Dale Earnhardt Jr’s fourth place finish Saturday was more important than his win Friday

There’s not one Dale Earnhardt Jr. fan who didn’t get chills watching him end his winless drought at Daytona in a car donning the No. 3, but his fourth place finish in the Coke Zero 400 will ultimately prove to be a more valuable run. By recording his third top 10 in his last four races, Earnhardt has positioned himself for a Chase berth, jumping past Carl Edwards and Mark Martin and into the 11th spot.

While I will admit that his win Friday night was undoubtedly one of the most memorable of his career, the ability to survive the carnage on Saturday and not overdrive a car that wasn’t good enough to finish in the top 10, let alone the top 5, and somehow manage to finish fourth was much more important. It shows a growing patience from the not-quite-young-anymore driver, and with the Chase looming closer, I think Earnhardt would choose a playoff berth over a Nationwide win, regardless of car number, and I’d like to believe Jr. Nation would as well.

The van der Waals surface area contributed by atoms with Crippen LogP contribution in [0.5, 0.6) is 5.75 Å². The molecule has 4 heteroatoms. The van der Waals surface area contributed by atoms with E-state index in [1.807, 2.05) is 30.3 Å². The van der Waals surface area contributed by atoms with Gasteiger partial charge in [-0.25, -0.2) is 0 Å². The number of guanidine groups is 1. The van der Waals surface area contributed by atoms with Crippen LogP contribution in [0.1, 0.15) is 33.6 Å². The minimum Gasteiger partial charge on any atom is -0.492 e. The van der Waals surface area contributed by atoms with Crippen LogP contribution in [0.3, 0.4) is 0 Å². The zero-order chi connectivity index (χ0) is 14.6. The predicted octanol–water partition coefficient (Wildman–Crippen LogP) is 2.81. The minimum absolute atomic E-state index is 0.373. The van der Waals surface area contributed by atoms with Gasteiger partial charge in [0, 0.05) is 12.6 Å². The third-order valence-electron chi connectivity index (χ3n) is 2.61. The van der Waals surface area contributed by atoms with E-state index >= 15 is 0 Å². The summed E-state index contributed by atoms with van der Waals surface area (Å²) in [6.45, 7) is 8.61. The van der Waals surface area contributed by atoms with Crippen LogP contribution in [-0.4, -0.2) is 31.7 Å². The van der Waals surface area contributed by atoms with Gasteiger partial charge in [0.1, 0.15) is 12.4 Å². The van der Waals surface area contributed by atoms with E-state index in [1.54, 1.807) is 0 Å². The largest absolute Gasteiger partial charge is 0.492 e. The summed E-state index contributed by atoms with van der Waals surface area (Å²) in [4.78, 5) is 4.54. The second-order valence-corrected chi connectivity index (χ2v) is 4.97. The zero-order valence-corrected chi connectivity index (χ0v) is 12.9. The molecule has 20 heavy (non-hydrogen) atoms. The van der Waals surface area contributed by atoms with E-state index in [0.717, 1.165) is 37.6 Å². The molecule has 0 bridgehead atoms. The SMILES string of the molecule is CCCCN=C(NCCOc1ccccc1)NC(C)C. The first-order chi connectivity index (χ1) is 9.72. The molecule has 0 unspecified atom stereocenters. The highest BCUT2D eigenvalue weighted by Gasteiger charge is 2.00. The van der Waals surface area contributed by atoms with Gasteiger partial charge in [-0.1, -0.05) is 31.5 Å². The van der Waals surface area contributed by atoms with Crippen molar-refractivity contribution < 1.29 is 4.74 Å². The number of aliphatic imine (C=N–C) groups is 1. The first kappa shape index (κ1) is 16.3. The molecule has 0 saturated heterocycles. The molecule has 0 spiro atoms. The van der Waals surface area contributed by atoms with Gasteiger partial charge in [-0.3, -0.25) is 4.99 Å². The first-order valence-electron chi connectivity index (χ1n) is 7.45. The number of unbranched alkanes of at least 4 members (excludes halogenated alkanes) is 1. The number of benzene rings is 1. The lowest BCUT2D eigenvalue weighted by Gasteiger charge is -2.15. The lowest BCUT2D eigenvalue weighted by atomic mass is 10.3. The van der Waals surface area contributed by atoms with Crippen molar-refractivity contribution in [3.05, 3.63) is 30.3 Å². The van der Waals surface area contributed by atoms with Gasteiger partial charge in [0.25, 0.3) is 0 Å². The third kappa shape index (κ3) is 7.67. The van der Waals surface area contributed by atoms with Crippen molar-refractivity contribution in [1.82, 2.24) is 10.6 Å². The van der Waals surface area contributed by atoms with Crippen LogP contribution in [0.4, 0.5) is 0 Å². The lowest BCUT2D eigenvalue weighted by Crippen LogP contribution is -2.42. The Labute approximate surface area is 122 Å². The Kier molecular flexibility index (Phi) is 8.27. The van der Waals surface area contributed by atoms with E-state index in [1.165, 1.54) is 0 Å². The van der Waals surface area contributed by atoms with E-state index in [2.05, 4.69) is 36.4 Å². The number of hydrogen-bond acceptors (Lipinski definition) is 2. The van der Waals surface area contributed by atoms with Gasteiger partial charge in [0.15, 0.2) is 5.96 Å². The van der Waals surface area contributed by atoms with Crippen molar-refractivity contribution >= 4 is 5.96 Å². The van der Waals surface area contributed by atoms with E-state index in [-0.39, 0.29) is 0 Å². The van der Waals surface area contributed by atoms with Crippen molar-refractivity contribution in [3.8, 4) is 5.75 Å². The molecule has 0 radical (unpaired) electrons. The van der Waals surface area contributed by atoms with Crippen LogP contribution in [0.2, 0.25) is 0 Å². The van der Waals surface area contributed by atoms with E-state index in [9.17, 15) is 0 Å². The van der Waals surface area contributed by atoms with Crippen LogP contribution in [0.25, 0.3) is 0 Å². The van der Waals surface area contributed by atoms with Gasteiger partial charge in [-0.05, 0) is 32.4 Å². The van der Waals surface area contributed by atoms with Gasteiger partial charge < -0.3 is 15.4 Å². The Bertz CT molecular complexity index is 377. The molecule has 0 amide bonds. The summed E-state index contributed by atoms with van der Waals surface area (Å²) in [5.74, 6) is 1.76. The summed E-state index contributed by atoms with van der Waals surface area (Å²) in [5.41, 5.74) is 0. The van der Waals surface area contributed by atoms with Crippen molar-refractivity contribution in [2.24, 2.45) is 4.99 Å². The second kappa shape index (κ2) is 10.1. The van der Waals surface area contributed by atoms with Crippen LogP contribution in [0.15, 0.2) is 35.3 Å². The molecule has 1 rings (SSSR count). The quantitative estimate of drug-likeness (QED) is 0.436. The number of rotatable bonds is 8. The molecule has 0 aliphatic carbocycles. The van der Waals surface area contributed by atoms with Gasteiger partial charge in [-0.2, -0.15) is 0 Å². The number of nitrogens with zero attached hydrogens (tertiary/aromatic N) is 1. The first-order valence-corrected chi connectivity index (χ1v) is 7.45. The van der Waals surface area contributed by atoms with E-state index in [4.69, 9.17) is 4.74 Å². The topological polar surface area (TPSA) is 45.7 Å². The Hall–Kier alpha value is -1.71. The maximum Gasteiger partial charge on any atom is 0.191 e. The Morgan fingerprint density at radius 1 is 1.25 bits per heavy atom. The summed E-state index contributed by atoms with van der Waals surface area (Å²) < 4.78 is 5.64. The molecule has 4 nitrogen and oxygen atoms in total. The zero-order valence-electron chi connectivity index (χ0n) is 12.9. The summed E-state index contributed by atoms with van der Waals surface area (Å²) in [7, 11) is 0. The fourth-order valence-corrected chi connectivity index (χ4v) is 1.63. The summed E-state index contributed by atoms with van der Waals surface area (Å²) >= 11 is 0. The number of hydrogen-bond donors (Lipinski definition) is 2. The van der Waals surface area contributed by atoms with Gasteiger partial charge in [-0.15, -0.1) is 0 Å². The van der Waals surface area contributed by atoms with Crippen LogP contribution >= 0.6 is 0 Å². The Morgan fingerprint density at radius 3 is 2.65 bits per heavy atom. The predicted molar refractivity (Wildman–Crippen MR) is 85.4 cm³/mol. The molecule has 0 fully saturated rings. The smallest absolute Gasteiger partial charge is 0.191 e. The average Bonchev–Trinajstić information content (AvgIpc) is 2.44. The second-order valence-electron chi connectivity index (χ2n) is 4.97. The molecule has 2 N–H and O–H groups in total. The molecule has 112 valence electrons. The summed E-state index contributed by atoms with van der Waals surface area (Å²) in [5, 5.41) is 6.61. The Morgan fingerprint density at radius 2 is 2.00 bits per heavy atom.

Dale Earnhardt, Jr. drove his father’s famous number 3 to victory lane for the last time on Friday, but his fourth place Cup finish Saturday was even more important.

The heated exchange between A.J. Allmendinger and Richard Petty reveals a rift at RPM

During a scene not shown on television for whatever reason, A.J. Allmendinger was seen expressing frustration to car owner and NASCAR legend Richard Petty, eventually walking angrily away from his car owner. Media members in the Daytona media center watched in awe as the 10-15 second episode played out and the normally mild-mannered Allmendinger turned his back to one of the sport’s greats. While neither was quoted after the incident, RPM vice president Robbie Loomis had this to say: